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Notes Towards Day 8: Inserting Ourselves into a Tradition

Anne Dalke's picture


Chapters 1-14
"....she was an entertainment of a high order. 'A character like that ...  to see at play is ... finer than the finest work of art -- than a Greek bas-relief, than a great Titian, than a Gothic cathedral" (Ralph Touchett, Chapter 7, p. 63)

I. coursekeeping:
naming one another?
notetaking by fabelhaft
keep on reading, for Monday, to the 1/2-way point
(through Chapter 26) of Portrait ...
My "real thing": Tom Stoppard's 1982 play of the same title

See also Against a Trans Narrative (with scenes acted and...not acted?)
Reverberations from our conversation about "reality":
aseidman on Problematic Physical Realities: Something that Anne said in class on Monday bothered me ....  something like "So reality is what we colletively agree to believe." That makes "the real thing" pretty mutable and unreliable .... [big butt ->shapewear story] Is it a sin of omission for us to portray something that we're not, therefore warping the agreed upon reality? Or is the reality so easily changeable that if we agree upon something different at our next meeting, it's as if the first one never happened?

II. The Portrait of a Lady by Henry James is a
verbal addition to a very old visual tradition
(help me out here, kkazen...):

(to think about: what happens when the visual becomes verbal??)

To highlight just a few Italian predecessors....what do you see in this sequence?
how would you characterize the tradition into which James inserts himself?

Paolo Uccello, 1450s


Alessandro Botticelli, c.1470-1475

Lorenzo Costa, "... with a Lap-dog," c. 1500

Raphael, "...with a Unicorn," 1505-06

PierFrancesco Di Jacopo Foschi, 1530-35

Agnolo Bronzino, " Green," 1530-32

Agnolo Bronzino, "...with a Puppy," 1532

James, of course, did not have the last word; since he wrote,
others have painted, played with, even upended, the tradition

Jane Campion's 1996 film

(very much the costume drama, compared to other 20th century renditions....)

Macena Alberta Barton (1901–1986)

Dan Earle

II. two central scenes from Jane Campion's 1996 costume
drama will set the stage (a second time) for our entry into today's text:

the opening
From Jamie Barlowe, "Oh which [we] Looked Up at Her": Henry James's and Jane Campion's Portrait(s) of a Lady." He Said, She Says: An RSVP to the Male Text, ed. Mica Howe and Sarah Apple Aguiar (FDU Press, 2001):

Jane Campion's ... 1996 cinematic adaptation of Henry James's Portrait of a Lady (1881) ... opens with voice(s)-over of women discussing what Campion has called the "mythology of love" .... The voice-over is followed by a series of black-and-white "portraits" which depict " a multicultural group of modern-day young women relaxing outdoors, candid, open, natural .... the "screen is black ...while we listen to the voices, and once the film adds the crucial dimension of the visual the women are silent" .... The portrait-sequence of young women has been labeled as "ambiguous" ... this scene "immediately destabiliz[es] one's expectation of effortless transport into the world of 19th century fiction ... this seemingly bland sequence can be only disquieting" ... "What is the relation of these women to James's heroine, Isabel Archer?"

.... In Campion's films the hypothetical female spectator is closely aligned with a feminist spectator ... Campion's opening voice(s)-over and portrait-sequence function as her artistic and political acknowledgment of the complex relationships between the contemporary women in the opening sequence and Isabel Archer, between the actual historically and culturally situated female viewer in the film's audiences and the hypothetical female spectator that her film constructs, between herself as an end-of the-twentieth-century feminist filmmakers and the nineteenth-century male author Henry James, and between the opening and closing scenes of her film and those of James's novel .... Put more simply, Campion's opening sequence teaches female spectators how to view her feminist alternative film ....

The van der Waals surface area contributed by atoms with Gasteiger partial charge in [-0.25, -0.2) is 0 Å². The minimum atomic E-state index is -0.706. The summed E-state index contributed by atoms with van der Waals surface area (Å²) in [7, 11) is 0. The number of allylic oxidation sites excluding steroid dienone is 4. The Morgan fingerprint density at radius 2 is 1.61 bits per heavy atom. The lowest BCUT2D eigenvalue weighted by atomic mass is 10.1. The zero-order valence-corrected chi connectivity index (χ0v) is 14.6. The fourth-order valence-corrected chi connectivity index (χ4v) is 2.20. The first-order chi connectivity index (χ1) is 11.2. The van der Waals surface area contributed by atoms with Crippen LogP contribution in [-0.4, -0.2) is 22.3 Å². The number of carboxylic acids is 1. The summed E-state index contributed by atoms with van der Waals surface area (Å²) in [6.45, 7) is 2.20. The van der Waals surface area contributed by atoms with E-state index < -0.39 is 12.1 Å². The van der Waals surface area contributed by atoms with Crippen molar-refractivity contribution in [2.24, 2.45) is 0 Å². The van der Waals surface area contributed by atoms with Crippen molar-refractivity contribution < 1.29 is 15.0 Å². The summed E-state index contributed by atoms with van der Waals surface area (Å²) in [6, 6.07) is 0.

Campion complicates the (often assumed) fixed position of the female viewer by giving us multiple voices and perspectives, as well as multiple portraits of women who might occupy complex, gendered subject-positions informed by race, class, nationality, and sexual preference .... the opening voice(s)-over ... function ... more as individualized descriptions spoken sequentially than as an interactive discussion or dialogue.

Taken as a whole, the comments can be said to articulate ... "the erotics of being kissed," as well as offering more encompassing, highly romanticized statements about fated love-partners and self-mirroring, hardly differing from nineteenth-century romanticized visions of love. As Campion has said, "I think that the romantic impulse is in all of us and sometimes we live it for a short time, but it's not a sensible way of living...."

[keep this in mind: is this the "magnificent lesson" of The Portrait of a Lady?]

the dream sequence

... the anachronistic travel sequence in the middle of the film is an apt description for the film in its entirety: "We are made aware ... that we are seeing not a woman, but a portrait. Campion has made Isabel a portrait in flesh but not a naturalized portrait. The effect is to make female sexuality something ruptured, disjointed, but also something dynamic and open to change ...."


Campion's ending is far more ambiguous [than James's] ... it has been reported ...that Campion "views [James's novel] as a fairy tale with Osmond representing the underworld into which Madame Merle leads Isabel, who escapes in the end."  Given the opening voice-over and portraits, however, the ending seems to confirm the trap constructed by romanticized notions of love, duty, marriage, and honor that Isabel cannot escape. Even her earlier independence is predetermined ... as part of the grid of the symbolic order -- and certainly Isabel's desire remains a part of those constructions.